by Photo courtesy of the U.S. Supreme Court

The U.S. Supreme Court on Tuesday confirmed the authenticity of the leaked 98-paged draft opinion published Monday by Politico that seeks to overturn the constitutional protections of abortion rights established nearly 50 years ago.

Politico reported that the nation’s highest court may strike down the 1973 Roe v. Wade decision and the 1992 Planned Parenthood v. Casey ruling in a draft decision of the majority opinion written by Samuel Alito, who said, “Roe was egregiously wrong from the start”. 

The draft opinion does not represent the final decision, according to Chief Justice Roberts in a statement confirming the document’s authenticity. 

“This was a singular and egregious breach of that trust that is an affront to the Court and the community of public servants who work here,” Roberts wrote, stressing the work of the court work would remain unaffected. 

If adopted, the ruling would be in favor of Mississippi's attempt to ban most abortions after 15 weeks of pregnancy. Striking down Roe v. Wade would allow individual states to set limits on abortion.

Not even 24 hours after the document was released, Democratic elected leaders promised to protect abortion rights in response to the draft ruling. President Joe Biden released a statement, vowing to place “more pro-choice Senators and a pro-choice majority in the House to adopt legislation that codifies Roe”, which he would pass into law. 

“My administration argued strongly before the Court in defense of Roe v. Wade. We said that Roe is based on “a long line of precedent recognizing ‘the Fourteenth Amendment’s concept of personal liberty’… against government interference with intensely personal decisions.” I believe that a woman’s right to choose is fundamental, Roe has been the law of the land for almost fifty years, and basic fairness and the stability of our law demand that it not be overturned,” Biden said. 

Vice President Kamala Harris said the rights of all Americans are at risk, and indicated the draft ruling goes beyond the issue of abortion.

“Roe ensures a woman’s right to choose to have an abortion. It also, at its root, protects the fundamental right to privacy. What is clear is that opponents of Roe want to punish women and take away their rights to make decisions about their own bodies. Republican legislators in states across the country are weaponizing the use of the law against women,” Harris said. “The rights of all Americans are at risk. If the right to privacy is weakened, every person could face a future in which the government can potentially interfere in the personal decisions you make about your life.”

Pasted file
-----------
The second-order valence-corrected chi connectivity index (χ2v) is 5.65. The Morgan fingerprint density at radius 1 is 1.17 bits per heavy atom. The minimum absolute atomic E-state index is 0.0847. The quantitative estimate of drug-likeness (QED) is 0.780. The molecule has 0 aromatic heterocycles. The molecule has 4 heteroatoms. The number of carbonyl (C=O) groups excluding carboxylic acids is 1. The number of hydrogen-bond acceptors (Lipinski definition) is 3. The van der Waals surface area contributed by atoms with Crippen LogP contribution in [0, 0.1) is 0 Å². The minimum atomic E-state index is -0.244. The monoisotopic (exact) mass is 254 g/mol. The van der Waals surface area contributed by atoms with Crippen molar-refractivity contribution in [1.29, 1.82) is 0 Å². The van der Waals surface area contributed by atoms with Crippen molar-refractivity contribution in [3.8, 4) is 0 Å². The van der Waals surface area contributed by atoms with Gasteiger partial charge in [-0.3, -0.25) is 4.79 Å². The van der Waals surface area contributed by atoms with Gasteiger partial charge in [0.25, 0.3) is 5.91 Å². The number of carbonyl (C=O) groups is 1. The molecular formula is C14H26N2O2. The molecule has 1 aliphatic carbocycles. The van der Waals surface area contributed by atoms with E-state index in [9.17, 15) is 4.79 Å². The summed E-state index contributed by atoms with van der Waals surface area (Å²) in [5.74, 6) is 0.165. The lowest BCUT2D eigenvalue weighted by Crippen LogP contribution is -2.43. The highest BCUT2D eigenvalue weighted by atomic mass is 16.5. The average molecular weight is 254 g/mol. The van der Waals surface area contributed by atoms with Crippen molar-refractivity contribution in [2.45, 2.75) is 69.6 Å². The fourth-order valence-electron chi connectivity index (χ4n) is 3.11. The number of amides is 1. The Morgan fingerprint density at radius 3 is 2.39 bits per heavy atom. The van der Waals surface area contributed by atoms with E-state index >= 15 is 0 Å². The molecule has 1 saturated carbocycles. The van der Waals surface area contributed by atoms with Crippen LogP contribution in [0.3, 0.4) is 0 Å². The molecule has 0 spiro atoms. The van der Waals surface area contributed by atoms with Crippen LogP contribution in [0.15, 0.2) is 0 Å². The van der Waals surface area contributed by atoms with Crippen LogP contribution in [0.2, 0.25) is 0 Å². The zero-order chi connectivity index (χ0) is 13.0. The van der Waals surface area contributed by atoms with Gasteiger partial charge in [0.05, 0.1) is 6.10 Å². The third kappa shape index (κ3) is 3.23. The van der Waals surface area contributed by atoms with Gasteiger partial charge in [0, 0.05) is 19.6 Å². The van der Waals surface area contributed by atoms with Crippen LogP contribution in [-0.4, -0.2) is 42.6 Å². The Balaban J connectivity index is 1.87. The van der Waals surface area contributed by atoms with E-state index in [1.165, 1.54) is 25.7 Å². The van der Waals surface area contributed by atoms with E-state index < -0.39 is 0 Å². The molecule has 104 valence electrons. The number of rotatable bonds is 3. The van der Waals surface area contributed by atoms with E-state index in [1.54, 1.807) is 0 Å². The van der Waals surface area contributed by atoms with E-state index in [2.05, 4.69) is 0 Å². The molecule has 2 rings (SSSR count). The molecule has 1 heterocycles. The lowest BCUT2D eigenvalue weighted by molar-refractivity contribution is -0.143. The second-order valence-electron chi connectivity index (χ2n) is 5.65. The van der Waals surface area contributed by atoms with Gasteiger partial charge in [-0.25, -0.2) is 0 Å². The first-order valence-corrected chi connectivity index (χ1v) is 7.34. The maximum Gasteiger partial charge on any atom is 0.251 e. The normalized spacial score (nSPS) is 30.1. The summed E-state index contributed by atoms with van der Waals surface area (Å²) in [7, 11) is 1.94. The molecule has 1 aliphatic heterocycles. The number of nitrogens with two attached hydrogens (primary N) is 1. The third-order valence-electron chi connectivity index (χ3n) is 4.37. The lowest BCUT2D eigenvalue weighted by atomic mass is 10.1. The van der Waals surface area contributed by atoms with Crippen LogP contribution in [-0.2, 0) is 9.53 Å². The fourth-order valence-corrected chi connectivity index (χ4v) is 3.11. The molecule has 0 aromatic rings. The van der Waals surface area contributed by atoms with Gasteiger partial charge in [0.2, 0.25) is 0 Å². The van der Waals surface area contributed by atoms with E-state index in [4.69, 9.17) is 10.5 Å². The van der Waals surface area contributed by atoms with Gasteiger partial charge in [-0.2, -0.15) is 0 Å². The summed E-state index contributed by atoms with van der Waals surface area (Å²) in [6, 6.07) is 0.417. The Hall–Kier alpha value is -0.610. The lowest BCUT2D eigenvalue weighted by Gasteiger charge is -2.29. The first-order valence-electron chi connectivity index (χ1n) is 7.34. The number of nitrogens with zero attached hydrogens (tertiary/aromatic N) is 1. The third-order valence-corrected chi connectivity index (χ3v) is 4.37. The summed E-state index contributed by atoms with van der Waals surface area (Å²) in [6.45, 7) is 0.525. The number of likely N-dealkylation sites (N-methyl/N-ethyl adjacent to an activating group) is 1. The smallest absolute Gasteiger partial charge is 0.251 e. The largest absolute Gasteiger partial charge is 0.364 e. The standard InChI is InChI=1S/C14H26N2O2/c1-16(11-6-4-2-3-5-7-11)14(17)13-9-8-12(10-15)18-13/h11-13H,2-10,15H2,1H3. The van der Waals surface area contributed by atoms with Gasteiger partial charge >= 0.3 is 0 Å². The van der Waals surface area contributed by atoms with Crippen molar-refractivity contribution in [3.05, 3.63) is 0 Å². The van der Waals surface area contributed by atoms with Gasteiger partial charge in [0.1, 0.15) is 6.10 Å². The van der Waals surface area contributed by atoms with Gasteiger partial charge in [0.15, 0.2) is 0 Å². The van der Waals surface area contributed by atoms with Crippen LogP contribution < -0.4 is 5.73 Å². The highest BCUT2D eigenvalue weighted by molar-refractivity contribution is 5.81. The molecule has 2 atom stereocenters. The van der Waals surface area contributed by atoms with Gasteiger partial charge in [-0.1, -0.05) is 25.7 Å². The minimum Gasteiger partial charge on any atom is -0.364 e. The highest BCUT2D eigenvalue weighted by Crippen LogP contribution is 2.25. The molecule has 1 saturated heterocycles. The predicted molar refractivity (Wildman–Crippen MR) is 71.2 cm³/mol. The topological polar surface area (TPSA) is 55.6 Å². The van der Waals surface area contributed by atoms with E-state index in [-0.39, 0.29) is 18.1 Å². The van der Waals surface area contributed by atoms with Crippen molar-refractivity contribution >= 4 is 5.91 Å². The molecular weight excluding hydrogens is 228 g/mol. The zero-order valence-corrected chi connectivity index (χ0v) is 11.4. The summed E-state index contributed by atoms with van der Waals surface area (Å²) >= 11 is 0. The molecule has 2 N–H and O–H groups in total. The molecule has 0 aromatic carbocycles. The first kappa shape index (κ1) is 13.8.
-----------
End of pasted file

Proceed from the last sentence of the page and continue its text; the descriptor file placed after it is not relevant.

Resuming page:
Late Monday Night, Senate President pro-Tempore Toni G. Atkins (D-San Diego), Assembly Speaker Anthony Rendon (D-Lakewood), and Governor Gavin Newsom released a joint statement affirming California’s stance. The state recently declared itself a safe haven for all women seeking abortion or reproductive care. 

“California will not stand idly by as women across America are stripped of their rights and the progress so many have fought for gets erased. We will fight. California is proposing an amendment to enshrine the right to choose in our state constitution so that there is no doubt as to the right to abortion in this state. We know we can’t trust the Supreme Court to protect reproductive rights, so California will build a firewall around this right in our state constitution. Women will remain protected here,” the joint statement reads. 

Pro Tem Atkins introduced Assembly Bill 1375 to clarify existing law that allows nurse practitioners meeting specified criteria to practice without physician supervision, including first-trimester abortion care. According to Atkins, who is at the forefront of a women’s legislative group that will prepare a package of legislative initiatives and measures, AB 1375 would help address the shortage of health care professionals projected for California and complements recommendations from the California Future of Abortion Council as a way to strengthen abortion care. 

The bill would widen access and affordability to abortion services and healthcare, building on AB 154, also authored by Atkins. 

A projection by the California Future of Health Workforce Commission found that within the next decade, California will face a shortfall of more than 4,100 primary care clinicians. Atkins estimates that this shortfall will disproportionately impact seven million Californians living in underserved communities. 

According to Jodi Hicks, President, and CEO of Planned Parenthood Affiliates of California, over 40 percent of counties in California do not have clinics that provide abortion. 

“With the U.S. Supreme Court set to decide a case that could overturn Roe v. Wade later this year, it is critical that California has the policies and providers necessary to meet the moment,” Hicks said. “SB 1375 will open up a host of qualified providers who can fill that gap, providing care not only for Californians but for those who may seek care outside of their own states should Roe fall.”

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